Deserts & Hurricanes

September 16, 2021

Deserts may appear to be barren and empty, but they are a crucial importance to life.” -David Attenborough

The interesting fact about the desert is despite its arid climate, it teems with life.

It also serves as one of the world’s most important ecosystems.

Every time I watch a nature documentary and I do…. a lot. (It happens to be my me-time”), I remember this information about the desert.

Last year in Arizona.Last year in Arizona.

How many people can relate to desert seasons in their own life? I know I sure can.

The desert season for me has lasted for over a year now and while that might seem depressing, I do not mean it to be.

A desert is a rough place. It feels dry, harsh, and you find yourself wandering aimlessly like the Israelites. However, it is an important part of life that teaches you many lessons.

While I will not break down what this has looked like for me, I will say that in the past year I have learned a lot about myself….as just me. The real, full me. Not the Janea who can do things for other people or has a title to lean on. I have learned more so what makes me tick, and come alive. In this time, I have allowed myself to be sad, angry, confused…feel…wait…rest…laugh…try and be present (which is not easy for me). All of this time, not feeling like there was much significant purpose in this season. Yet, hindsight is 2020 and now I see…there was purpose (life) teeming in more ways than I could see.

The desert…it’s a crucial part of life that projects you to the next.

Lovely Sedona.Lovely Sedona.

I had been living in my hometown for about two years with my best friend. It was such a lovely time for us to heal, process, dance, sing, and be ourselves together.

We both knew a shift was coming but we did not fully know when it would happen or what it would look like.

Then on August 29, 2021, hurricane Ida touched down in my little hometown (and surrounding cities). Devastating damage that has and will change people’s lives forever. The includes my roommate and I’s house as well. Leaving it unlivable.

A picture of downtown Houma. (I do not own the rights to this photo.)A picture of downtown Houma. (I do not own the rights to this photo.)

I do not own the rights to this photo.I do not own the rights to this photo.

Our home or what was left of it…No more roof.Our home or what was left of it…No more roof.

My roommate’s bedroom.My roommate’s bedroom.

Mold and mildew that began to set in.Mold and mildew that began to set in.

My bedroom door that led to outside completely came off, exposing my room to the elements.My bedroom door that led to outside completely came off, exposing my room to the elements.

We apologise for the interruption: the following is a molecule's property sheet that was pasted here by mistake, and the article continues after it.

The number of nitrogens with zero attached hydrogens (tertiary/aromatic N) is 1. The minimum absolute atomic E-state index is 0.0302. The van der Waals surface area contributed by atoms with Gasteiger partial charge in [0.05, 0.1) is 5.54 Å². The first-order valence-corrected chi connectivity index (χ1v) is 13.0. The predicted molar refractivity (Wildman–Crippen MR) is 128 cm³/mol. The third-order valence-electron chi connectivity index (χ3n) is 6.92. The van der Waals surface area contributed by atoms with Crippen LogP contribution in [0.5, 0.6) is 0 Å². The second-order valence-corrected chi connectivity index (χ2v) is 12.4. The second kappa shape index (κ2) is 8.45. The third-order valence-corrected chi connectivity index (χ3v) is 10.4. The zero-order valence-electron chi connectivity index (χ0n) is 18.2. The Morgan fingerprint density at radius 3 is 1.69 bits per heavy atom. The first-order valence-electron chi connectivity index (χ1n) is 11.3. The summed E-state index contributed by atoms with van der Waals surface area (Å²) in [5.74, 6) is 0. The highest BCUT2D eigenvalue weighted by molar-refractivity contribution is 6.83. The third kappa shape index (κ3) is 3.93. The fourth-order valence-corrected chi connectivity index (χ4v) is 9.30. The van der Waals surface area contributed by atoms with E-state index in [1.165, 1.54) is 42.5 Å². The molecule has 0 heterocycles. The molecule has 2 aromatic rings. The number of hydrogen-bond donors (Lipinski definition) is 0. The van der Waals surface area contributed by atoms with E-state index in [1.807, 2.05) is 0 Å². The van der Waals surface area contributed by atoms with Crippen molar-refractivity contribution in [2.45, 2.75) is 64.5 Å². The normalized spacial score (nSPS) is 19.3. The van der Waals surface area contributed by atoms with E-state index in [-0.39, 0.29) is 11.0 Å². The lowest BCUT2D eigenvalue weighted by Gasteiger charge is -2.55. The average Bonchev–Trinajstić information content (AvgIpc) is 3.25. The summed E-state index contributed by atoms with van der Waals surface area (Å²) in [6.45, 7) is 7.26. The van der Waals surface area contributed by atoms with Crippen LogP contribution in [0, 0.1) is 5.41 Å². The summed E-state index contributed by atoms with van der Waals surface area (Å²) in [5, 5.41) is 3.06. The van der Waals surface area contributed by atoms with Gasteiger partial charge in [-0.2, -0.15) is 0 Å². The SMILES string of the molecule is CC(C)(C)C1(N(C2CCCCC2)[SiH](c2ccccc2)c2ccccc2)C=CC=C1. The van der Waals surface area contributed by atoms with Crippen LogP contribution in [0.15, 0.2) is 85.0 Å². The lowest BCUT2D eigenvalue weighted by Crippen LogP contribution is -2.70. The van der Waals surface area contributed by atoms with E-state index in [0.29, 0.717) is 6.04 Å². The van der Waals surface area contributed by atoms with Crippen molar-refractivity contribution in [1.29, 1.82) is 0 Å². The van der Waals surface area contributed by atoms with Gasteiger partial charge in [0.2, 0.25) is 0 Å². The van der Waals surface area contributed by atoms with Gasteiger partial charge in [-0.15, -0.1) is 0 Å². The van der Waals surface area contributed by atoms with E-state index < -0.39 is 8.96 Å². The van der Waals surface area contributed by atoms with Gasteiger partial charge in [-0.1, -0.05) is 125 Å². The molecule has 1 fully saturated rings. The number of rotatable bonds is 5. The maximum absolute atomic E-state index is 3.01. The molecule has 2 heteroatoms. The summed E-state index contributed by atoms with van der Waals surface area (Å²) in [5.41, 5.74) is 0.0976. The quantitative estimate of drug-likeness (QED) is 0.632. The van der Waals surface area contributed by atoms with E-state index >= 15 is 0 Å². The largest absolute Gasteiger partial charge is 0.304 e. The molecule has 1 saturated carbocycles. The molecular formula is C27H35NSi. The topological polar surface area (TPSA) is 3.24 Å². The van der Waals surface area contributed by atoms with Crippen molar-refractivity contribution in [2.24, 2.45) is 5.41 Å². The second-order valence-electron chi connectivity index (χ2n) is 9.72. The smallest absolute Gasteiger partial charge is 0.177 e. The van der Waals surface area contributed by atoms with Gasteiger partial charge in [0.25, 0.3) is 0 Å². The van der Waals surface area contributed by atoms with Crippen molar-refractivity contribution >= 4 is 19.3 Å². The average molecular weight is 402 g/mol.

It appeared as though a bomb had gone off.It appeared as though a bomb had gone off.

This forced us out and to lean on the mercies and graces of family and friends. Ultimately humbling. Gratitude beyond measures, where thank-yous are not enough.

A house is replaceable but it’s the sense of home that I mourn and that is okay. It is also the separation from my best friend and roommate, as we have been feeling the Lord leading us in two different directions. Like I mentioned above, we both knew there would be a shift coming. We just did not know it would be this fast or this way. If there is anything I have learned in my short life, it is that you should never place a time limit on mourning.

I have no clue what life will bring, and I do not fully know my next steps, but I do know I am pressing forward.

A week ago, I went back to my home (or what was left of it) to let reality sink in and gather some remaining items. It reeked with the stench of mold, mildew, and sadness. I shed tears as I frantically rummaged through my dad’s old letters, important documents, and odds-and-ins, figuring out what to salvage and what to toss. It hurt.

There is a beautiful balance in life…one that I have not managed to master yet. That is the happy medium where being present, meets dreaming for the future. I am in that place currently.

While sorting through my remaining belongings, I looked over at my plants (yes, I am a plant mom…or was.) Some had died and some were struggling to live. Yet, there was one that was flourishing. My cactus. I snickered to myself, thinking about my desert season.

Funny, I thought…how a cactus can live in such a humid, poisonous environment and still be okay. Now…perhaps a few more weeks and that would not be the case. Yet, at that moment, I had a thought.

May I flourish in every season of life. May I be okay no matter what life throws. May I still be able to teem with life. May I be able to adapt, regardless of my location. May I live fully…inside and outside of the desert season.

“What makes the desert beautiful is that somewhere it hides a well.” -Antoine de Saint-Exupery“What makes the desert beautiful is that somewhere it hides a well.” -Antoine de Saint-Exupery